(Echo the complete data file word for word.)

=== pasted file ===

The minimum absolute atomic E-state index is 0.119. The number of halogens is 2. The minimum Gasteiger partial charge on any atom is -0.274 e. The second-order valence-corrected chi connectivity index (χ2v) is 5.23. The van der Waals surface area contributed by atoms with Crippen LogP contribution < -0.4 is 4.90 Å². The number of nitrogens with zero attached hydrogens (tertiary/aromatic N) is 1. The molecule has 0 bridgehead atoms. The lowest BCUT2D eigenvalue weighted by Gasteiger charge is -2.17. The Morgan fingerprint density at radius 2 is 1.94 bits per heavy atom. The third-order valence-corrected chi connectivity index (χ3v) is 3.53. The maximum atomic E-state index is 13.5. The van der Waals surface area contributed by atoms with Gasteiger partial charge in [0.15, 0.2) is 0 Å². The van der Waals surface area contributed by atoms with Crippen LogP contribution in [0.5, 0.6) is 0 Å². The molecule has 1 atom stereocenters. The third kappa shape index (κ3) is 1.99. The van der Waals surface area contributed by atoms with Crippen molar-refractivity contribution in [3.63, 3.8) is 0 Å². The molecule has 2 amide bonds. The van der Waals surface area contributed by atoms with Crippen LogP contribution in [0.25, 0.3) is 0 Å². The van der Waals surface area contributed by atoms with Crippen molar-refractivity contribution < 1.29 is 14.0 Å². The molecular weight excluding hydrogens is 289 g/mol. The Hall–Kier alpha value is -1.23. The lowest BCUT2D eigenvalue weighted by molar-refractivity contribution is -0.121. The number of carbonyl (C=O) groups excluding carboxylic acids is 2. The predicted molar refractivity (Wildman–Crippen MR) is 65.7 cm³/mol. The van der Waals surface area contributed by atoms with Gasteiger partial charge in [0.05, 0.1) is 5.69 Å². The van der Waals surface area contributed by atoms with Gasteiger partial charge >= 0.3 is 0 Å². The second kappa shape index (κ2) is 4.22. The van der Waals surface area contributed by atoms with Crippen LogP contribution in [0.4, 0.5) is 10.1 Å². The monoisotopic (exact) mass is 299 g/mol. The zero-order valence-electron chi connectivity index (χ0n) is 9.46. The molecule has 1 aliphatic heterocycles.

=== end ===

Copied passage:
The minimum absolute atomic E-state index is 0.119. The number of halogens is 2. The minimum Gasteiger partial charge on any atom is -0.274 e. The second-order valence-corrected chi connectivity index (χ2v) is 5.23. The van der Waals surface area contributed by atoms with Crippen LogP contribution < -0.4 is 4.90 Å². The number of nitrogens with zero attached hydrogens (tertiary/aromatic N) is 1. The molecule has 0 bridgehead atoms. The lowest BCUT2D eigenvalue weighted by Gasteiger charge is -2.17. The Morgan fingerprint density at radius 2 is 1.94 bits per heavy atom. The third-order valence-corrected chi connectivity index (χ3v) is 3.53. The maximum atomic E-state index is 13.5. The van der Waals surface area contributed by atoms with Gasteiger partial charge in [0.15, 0.2) is 0 Å². The van der Waals surface area contributed by atoms with Crippen LogP contribution in [0.5, 0.6) is 0 Å². The molecule has 1 atom stereocenters. The third kappa shape index (κ3) is 1.99. The van der Waals surface area contributed by atoms with Crippen molar-refractivity contribution in [3.63, 3.8) is 0 Å². The molecule has 2 amide bonds. The van der Waals surface area contributed by atoms with Crippen LogP contribution in [0.25, 0.3) is 0 Å². The van der Waals surface area contributed by atoms with Crippen molar-refractivity contribution < 1.29 is 14.0 Å². The molecular weight excluding hydrogens is 289 g/mol. The Hall–Kier alpha value is -1.23. The lowest BCUT2D eigenvalue weighted by molar-refractivity contribution is -0.121. The number of carbonyl (C=O) groups excluding carboxylic acids is 2. The predicted molar refractivity (Wildman–Crippen MR) is 65.7 cm³/mol. The van der Waals surface area contributed by atoms with Gasteiger partial charge in [0.05, 0.1) is 5.69 Å². The van der Waals surface area contributed by atoms with Gasteiger partial charge >= 0.3 is 0 Å². The second kappa shape index (κ2) is 4.22. The van der Waals surface area contributed by atoms with Crippen LogP contribution in [0.4, 0.5) is 10.1 Å². The monoisotopic (exact) mass is 299 g/mol. The zero-order valence-electron chi connectivity index (χ0n) is 9.46. The molecule has 1 aliphatic heterocycles.